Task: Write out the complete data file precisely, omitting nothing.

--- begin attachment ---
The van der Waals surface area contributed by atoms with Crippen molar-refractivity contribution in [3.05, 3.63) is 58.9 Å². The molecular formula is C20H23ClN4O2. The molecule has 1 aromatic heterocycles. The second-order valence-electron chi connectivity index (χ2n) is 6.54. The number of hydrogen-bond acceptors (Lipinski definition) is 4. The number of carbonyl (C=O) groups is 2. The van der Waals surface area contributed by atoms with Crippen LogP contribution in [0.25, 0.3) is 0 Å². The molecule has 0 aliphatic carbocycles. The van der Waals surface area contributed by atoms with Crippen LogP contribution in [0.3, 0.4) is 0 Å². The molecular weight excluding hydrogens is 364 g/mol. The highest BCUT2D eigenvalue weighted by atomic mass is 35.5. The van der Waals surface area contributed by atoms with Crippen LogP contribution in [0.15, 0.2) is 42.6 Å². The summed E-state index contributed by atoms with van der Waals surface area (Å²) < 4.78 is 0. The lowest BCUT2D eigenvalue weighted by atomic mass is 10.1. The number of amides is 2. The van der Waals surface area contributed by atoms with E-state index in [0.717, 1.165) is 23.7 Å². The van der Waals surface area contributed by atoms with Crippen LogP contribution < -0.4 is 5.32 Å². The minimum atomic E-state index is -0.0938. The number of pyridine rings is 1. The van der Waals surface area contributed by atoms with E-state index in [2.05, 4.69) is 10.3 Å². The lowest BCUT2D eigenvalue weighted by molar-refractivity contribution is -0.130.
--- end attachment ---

The van der Waals surface area contributed by atoms with Crippen molar-refractivity contribution in [3.05, 3.63) is 58.9 Å². The molecular formula is C20H23ClN4O2. The molecule has 1 aromatic heterocycles. The second-order valence-electron chi connectivity index (χ2n) is 6.54. The number of hydrogen-bond acceptors (Lipinski definition) is 4. The number of carbonyl (C=O) groups is 2. The van der Waals surface area contributed by atoms with Crippen LogP contribution in [0.25, 0.3) is 0 Å². The molecule has 0 aliphatic carbocycles. The van der Waals surface area contributed by atoms with Crippen LogP contribution in [0.3, 0.4) is 0 Å². The molecular weight excluding hydrogens is 364 g/mol. The highest BCUT2D eigenvalue weighted by atomic mass is 35.5. The van der Waals surface area contributed by atoms with Crippen LogP contribution in [0.15, 0.2) is 42.6 Å². The summed E-state index contributed by atoms with van der Waals surface area (Å²) < 4.78 is 0. The lowest BCUT2D eigenvalue weighted by atomic mass is 10.1. The number of amides is 2. The van der Waals surface area contributed by atoms with E-state index in [0.717, 1.165) is 23.7 Å². The van der Waals surface area contributed by atoms with Crippen LogP contribution < -0.4 is 5.32 Å². The minimum atomic E-state index is -0.0938. The number of pyridine rings is 1. The van der Waals surface area contributed by atoms with E-state index in [2.05, 4.69) is 10.3 Å². The lowest BCUT2D eigenvalue weighted by molar-refractivity contribution is -0.130.